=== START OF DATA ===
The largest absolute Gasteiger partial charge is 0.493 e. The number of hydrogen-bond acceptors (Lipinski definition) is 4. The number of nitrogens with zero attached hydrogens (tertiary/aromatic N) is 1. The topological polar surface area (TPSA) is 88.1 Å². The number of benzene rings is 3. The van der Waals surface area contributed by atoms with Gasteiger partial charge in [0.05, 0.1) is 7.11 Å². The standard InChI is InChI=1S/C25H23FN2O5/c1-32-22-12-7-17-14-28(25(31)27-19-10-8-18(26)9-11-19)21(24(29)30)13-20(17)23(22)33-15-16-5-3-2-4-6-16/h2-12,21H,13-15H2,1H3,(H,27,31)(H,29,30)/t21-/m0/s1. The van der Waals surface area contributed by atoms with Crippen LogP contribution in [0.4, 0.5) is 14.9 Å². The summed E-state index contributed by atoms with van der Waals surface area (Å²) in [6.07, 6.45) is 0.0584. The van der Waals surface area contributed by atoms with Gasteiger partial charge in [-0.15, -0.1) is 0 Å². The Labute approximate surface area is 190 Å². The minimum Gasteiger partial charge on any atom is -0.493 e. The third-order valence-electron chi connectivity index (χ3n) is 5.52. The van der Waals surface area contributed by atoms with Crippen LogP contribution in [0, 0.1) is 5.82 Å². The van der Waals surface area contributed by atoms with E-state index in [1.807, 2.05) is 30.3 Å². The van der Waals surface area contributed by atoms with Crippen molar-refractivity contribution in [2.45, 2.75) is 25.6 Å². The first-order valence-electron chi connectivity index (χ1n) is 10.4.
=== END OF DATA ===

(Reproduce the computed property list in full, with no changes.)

The largest absolute Gasteiger partial charge is 0.493 e. The number of hydrogen-bond acceptors (Lipinski definition) is 4. The number of nitrogens with zero attached hydrogens (tertiary/aromatic N) is 1. The topological polar surface area (TPSA) is 88.1 Å². The number of benzene rings is 3. The van der Waals surface area contributed by atoms with Gasteiger partial charge in [0.05, 0.1) is 7.11 Å². The standard InChI is InChI=1S/C25H23FN2O5/c1-32-22-12-7-17-14-28(25(31)27-19-10-8-18(26)9-11-19)21(24(29)30)13-20(17)23(22)33-15-16-5-3-2-4-6-16/h2-12,21H,13-15H2,1H3,(H,27,31)(H,29,30)/t21-/m0/s1. The van der Waals surface area contributed by atoms with Crippen LogP contribution in [0.4, 0.5) is 14.9 Å². The summed E-state index contributed by atoms with van der Waals surface area (Å²) in [6.07, 6.45) is 0.0584. The van der Waals surface area contributed by atoms with Gasteiger partial charge in [-0.15, -0.1) is 0 Å². The Labute approximate surface area is 190 Å². The minimum Gasteiger partial charge on any atom is -0.493 e. The third-order valence-electron chi connectivity index (χ3n) is 5.52. The van der Waals surface area contributed by atoms with Crippen LogP contribution in [0, 0.1) is 5.82 Å². The van der Waals surface area contributed by atoms with E-state index in [1.807, 2.05) is 30.3 Å². The van der Waals surface area contributed by atoms with Crippen molar-refractivity contribution in [2.45, 2.75) is 25.6 Å². The first-order valence-electron chi connectivity index (χ1n) is 10.4.